July 19, 2010 |
The laptops are locked away for the summer, new school policies drafted, court orders signed, and public apologies extended. But students and parents in the Lower Merion School District who hoped to begin the next school year with the webcam-monitoring furor behind them might think again. The lawsuit that first exposed the district's practice of secretly activating webcams on student laptops shows no signs of ending, with lawyers last week trading barbs over who was delaying the case and why. The U.S. Attorney's Office will not discuss its probe into the matter.
October 12, 2010 |
Tuesday didn't feel all that different, Blake Robbins said. Sure, he might have heard a comment or two in the Harriton High School halls. One kid flashed him a thumbs-down, Robbins said, but he couldn't be certain why. Otherwise, the school day was routine, said Robbins, a 16-year-old junior. He took home his school-issued laptop. Even used its webcam to snap a photo, he said. But Tuesday wasn't typical. About 3 p.m., Robbins and his parents signed papers to settle their headline-getting claim that the Lower Merion School District used a laptop webcam to spy on him in their Penn Valley home.
May 29, 2010 |
The Lower Merion School District argued Friday that the district's insurer should pay what could be a million-dollar tab to resolve a lawsuit over its now-disabled laptop tracking program. In a counterclaim filed in federal court, attorneys for the district also accused Graphics Arts Mutual Insurance of New York of breaching the terms of the multimillion-dollar policy it issued last year. "To date, Graphic Arts has not fully paid for all the defense costs and fees incurred," the lawsuit said.
March 2, 2012 |
NEW BRUNSWICK, N.J. - A Rutgers University police officer told jurors Thursday that he knocked on the door of a dorm room shortly before 10 p.m. Sept. 22, 2010, for a well-being check on one of the residents, Tyler Clementi. The other freshman who lived in the cramped room answered, the officer testified, and said that when he had last seen Clementi five hours earlier, everything was normal. The jury will likely hear otherwise in coming days in the trial of Dharun Ravi, who is accused of using a webcam to spy on Clementi's intimate encounter with a man. Ravi faces 15 criminal counts, including invasion of privacy and bias intimidation, a hate crime punishable by up to 10 years in prison.
March 13, 2012 |
NEW BRUNSWICK - Dharun Ravi was "stupid . . . ignorant . . . immature," his lawyer told a Middlesex County Superior Court jury this morning, but he was not a criminal. Attorney Steven Altman hammered away at that theme in a lengthy summation in the Rutgers University webcam spy case, urging the jurors who will decide his client's fate to remember that he was "an 18-year-old kid" just starting his first year in college when he saw his roommate kissing another man via a webcam stream from his dorm room.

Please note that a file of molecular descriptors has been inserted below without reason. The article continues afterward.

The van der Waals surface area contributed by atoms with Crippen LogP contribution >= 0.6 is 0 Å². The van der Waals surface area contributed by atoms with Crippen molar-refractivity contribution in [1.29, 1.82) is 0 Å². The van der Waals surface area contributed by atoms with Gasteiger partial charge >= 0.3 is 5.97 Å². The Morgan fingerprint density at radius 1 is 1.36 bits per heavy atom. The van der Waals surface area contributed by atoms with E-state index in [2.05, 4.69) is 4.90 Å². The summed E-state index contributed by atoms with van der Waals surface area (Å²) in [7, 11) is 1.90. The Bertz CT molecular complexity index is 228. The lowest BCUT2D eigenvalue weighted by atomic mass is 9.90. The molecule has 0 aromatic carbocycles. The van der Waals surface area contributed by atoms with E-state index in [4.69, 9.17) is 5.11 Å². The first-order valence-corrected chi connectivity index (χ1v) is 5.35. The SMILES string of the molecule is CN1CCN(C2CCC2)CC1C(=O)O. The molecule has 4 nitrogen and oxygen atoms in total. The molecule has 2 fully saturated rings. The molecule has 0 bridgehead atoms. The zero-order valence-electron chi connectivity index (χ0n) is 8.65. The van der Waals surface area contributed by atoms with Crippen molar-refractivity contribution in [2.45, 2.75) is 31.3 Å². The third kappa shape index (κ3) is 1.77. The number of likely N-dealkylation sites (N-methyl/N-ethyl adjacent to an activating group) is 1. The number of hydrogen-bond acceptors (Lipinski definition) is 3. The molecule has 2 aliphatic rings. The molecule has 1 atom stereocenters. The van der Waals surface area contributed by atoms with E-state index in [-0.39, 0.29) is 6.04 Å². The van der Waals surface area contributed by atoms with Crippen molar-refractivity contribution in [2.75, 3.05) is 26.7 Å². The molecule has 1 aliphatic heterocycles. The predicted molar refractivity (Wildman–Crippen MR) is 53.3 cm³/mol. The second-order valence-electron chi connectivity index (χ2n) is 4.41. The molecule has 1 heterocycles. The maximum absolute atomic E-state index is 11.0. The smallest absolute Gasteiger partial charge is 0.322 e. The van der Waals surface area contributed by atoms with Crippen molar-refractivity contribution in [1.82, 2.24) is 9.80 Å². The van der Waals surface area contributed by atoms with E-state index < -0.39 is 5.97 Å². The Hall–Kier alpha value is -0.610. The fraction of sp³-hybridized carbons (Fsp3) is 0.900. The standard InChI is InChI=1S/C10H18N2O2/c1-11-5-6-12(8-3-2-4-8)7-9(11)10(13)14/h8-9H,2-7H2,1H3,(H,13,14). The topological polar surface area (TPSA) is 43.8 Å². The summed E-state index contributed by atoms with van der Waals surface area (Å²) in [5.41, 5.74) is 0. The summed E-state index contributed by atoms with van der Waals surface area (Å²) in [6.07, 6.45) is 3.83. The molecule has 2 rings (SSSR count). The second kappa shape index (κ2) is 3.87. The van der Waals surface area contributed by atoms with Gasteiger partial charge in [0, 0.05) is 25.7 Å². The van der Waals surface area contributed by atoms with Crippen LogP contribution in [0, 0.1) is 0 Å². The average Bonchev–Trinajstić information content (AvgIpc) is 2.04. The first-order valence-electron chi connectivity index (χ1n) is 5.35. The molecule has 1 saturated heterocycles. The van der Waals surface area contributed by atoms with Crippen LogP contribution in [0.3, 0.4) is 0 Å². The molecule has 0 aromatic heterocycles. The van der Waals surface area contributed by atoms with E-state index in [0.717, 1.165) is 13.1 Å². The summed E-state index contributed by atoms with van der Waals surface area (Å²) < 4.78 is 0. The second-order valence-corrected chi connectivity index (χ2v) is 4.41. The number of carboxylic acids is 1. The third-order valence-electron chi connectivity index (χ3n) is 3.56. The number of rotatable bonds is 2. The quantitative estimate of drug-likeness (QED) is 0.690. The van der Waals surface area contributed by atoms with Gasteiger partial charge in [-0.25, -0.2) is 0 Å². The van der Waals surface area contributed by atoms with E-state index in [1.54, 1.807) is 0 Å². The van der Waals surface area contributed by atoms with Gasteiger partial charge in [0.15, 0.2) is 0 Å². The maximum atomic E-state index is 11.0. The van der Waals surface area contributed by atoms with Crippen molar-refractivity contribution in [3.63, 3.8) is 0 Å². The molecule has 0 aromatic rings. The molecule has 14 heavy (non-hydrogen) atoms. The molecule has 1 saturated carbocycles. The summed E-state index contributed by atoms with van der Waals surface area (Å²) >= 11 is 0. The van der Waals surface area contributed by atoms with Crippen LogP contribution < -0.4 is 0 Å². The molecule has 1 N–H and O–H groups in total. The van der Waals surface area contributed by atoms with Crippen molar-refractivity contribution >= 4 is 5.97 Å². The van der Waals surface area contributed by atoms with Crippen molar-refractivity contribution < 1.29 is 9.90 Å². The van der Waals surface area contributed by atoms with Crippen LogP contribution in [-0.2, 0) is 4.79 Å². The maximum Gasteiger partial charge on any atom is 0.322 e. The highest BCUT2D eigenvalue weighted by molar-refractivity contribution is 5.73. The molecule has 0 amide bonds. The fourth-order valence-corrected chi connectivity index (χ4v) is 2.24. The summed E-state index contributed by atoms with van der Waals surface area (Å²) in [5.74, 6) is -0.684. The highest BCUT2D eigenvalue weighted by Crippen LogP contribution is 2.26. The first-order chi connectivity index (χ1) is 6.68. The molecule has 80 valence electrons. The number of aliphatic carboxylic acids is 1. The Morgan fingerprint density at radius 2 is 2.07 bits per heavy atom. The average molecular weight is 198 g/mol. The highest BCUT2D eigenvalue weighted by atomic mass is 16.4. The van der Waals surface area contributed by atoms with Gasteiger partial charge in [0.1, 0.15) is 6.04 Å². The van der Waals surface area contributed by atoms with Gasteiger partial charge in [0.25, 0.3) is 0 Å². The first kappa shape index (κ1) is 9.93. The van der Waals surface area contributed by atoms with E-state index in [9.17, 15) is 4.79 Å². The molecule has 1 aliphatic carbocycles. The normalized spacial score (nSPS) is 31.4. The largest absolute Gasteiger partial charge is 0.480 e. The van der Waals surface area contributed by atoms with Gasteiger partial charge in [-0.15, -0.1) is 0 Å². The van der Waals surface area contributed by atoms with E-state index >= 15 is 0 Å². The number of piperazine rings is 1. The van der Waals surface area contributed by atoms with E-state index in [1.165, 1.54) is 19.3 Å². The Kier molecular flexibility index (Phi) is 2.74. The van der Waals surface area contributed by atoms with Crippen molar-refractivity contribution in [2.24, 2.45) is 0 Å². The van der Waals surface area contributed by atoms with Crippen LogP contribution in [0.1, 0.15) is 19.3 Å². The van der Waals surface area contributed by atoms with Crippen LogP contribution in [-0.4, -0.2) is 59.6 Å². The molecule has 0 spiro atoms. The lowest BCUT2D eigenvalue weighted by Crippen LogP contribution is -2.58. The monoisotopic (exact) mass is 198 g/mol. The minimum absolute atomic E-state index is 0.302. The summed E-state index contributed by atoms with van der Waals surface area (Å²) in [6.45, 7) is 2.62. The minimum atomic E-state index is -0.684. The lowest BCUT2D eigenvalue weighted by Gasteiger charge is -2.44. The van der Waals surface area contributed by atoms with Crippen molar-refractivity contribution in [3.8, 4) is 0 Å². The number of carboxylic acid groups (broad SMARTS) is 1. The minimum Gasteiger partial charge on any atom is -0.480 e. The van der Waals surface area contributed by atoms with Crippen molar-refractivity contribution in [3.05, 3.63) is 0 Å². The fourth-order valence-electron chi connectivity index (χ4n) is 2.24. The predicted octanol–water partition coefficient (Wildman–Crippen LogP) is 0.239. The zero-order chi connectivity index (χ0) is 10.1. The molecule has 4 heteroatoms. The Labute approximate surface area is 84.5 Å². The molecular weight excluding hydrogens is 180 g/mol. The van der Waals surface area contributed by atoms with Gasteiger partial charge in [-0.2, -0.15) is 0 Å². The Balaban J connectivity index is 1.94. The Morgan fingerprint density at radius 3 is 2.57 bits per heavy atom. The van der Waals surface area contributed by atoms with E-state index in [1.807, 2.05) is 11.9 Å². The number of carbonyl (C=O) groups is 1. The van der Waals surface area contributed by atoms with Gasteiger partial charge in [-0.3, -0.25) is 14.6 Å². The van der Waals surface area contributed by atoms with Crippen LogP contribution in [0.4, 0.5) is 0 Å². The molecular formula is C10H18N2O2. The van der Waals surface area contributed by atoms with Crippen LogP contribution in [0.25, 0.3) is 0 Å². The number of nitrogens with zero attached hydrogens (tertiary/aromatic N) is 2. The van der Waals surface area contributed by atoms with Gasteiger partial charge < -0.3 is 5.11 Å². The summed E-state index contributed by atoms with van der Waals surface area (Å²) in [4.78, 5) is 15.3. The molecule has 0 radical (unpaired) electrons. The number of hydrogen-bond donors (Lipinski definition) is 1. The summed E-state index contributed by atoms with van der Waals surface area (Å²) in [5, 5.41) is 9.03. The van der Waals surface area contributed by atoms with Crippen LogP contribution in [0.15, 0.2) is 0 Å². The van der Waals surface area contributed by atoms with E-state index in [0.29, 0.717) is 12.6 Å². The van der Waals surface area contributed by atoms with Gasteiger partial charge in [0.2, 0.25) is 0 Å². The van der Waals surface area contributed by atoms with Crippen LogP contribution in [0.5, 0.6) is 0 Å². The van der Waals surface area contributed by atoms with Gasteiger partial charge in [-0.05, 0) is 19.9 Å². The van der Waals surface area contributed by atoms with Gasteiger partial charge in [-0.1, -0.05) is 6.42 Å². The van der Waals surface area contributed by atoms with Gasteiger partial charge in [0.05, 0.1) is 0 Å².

June 7, 2010 |
Legal fees in the Lower Merion School District's webcam case are inching toward $1 million, a sum that could end up handed to local taxpayers. A district spokesman on Monday disclosed that the bills to defend the use of the now-disabled laptop tracking system have grown to about $780,000. At the same time, the lawyer whose lawsuit over the webcam monitoring drew worldwide attention disclosed in court papers that his fees - costs he is likely to ask Lower Merion to pay - were more than $148,000 and climbing.
May 13, 2010 |
From the outset of the Lower Merion School District's webcam saga, a question has persisted: How many students were like Blake Robbins? How many were secretly photographed in their bedrooms by a school-issued computer, then confronted with one of those pictures by a principal? A hint of an answer came Wednesday: Maybe none. In a new filing, the attorney for Robbins and his parents said they would drop plans to seek monetary damages for all Lower Merion students, acknowledging that his case, the one that began the firestorm over the district's laptop tracking, was unique.
April 17, 2009 |
Such a simple thing, really: An egg cracked. Then another. Two tiny hawks wriggled free, teetering feebly in their nest on a third-floor ledge of the Franklin Institute. But a webcam was watching and, through it, thousands of viewers. The all-day spectacle yesterday high above the busy streets kept people around the world glued to their computers, from One Logan Square to Missouri to England. "It's nature taking its course, right here in front of us," said Dennis Wint, the institute's president and chief executive officer.
August 31, 2012
Q: I'm a college student just starting my sophomore year. To make a few extra bucks, I've given some thought to being a webcam model during my spare time. A girl in my building has been doing it for a few years and makes out very well. I asked if she was worried about someone she knows seeing her, but she said you can block out users from states where you might know someone or even block users from the U.S. (or other countries) in general. I also asked if it was considered prostitution, but she said it's really no different from being a phone sex girl and that it's more acting than anything else.